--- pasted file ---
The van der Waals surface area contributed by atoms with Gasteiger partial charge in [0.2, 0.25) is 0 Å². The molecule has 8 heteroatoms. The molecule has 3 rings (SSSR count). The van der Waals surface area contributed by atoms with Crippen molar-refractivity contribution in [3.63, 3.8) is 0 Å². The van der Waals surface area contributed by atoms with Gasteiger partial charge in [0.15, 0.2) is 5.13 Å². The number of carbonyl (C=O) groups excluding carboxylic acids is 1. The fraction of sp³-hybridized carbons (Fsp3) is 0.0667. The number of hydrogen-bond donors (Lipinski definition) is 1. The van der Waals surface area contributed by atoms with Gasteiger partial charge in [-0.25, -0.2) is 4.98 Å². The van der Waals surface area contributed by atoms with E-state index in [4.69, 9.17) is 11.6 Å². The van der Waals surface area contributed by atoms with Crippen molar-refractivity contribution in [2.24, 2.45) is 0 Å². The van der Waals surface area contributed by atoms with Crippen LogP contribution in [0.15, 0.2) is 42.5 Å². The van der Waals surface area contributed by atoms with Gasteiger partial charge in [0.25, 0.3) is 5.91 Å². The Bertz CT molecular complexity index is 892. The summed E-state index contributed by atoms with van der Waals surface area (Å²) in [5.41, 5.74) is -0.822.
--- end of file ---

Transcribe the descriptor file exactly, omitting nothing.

The van der Waals surface area contributed by atoms with Gasteiger partial charge in [0.2, 0.25) is 0 Å². The molecule has 8 heteroatoms. The molecule has 3 rings (SSSR count). The van der Waals surface area contributed by atoms with Crippen molar-refractivity contribution in [3.63, 3.8) is 0 Å². The van der Waals surface area contributed by atoms with Gasteiger partial charge in [0.15, 0.2) is 5.13 Å². The number of carbonyl (C=O) groups excluding carboxylic acids is 1. The fraction of sp³-hybridized carbons (Fsp3) is 0.0667. The number of hydrogen-bond donors (Lipinski definition) is 1. The van der Waals surface area contributed by atoms with Gasteiger partial charge in [-0.25, -0.2) is 4.98 Å². The van der Waals surface area contributed by atoms with E-state index in [4.69, 9.17) is 11.6 Å². The van der Waals surface area contributed by atoms with Crippen molar-refractivity contribution in [2.24, 2.45) is 0 Å². The van der Waals surface area contributed by atoms with Crippen LogP contribution in [0.15, 0.2) is 42.5 Å². The van der Waals surface area contributed by atoms with Gasteiger partial charge in [0.25, 0.3) is 5.91 Å². The Bertz CT molecular complexity index is 892. The summed E-state index contributed by atoms with van der Waals surface area (Å²) in [5.41, 5.74) is -0.822.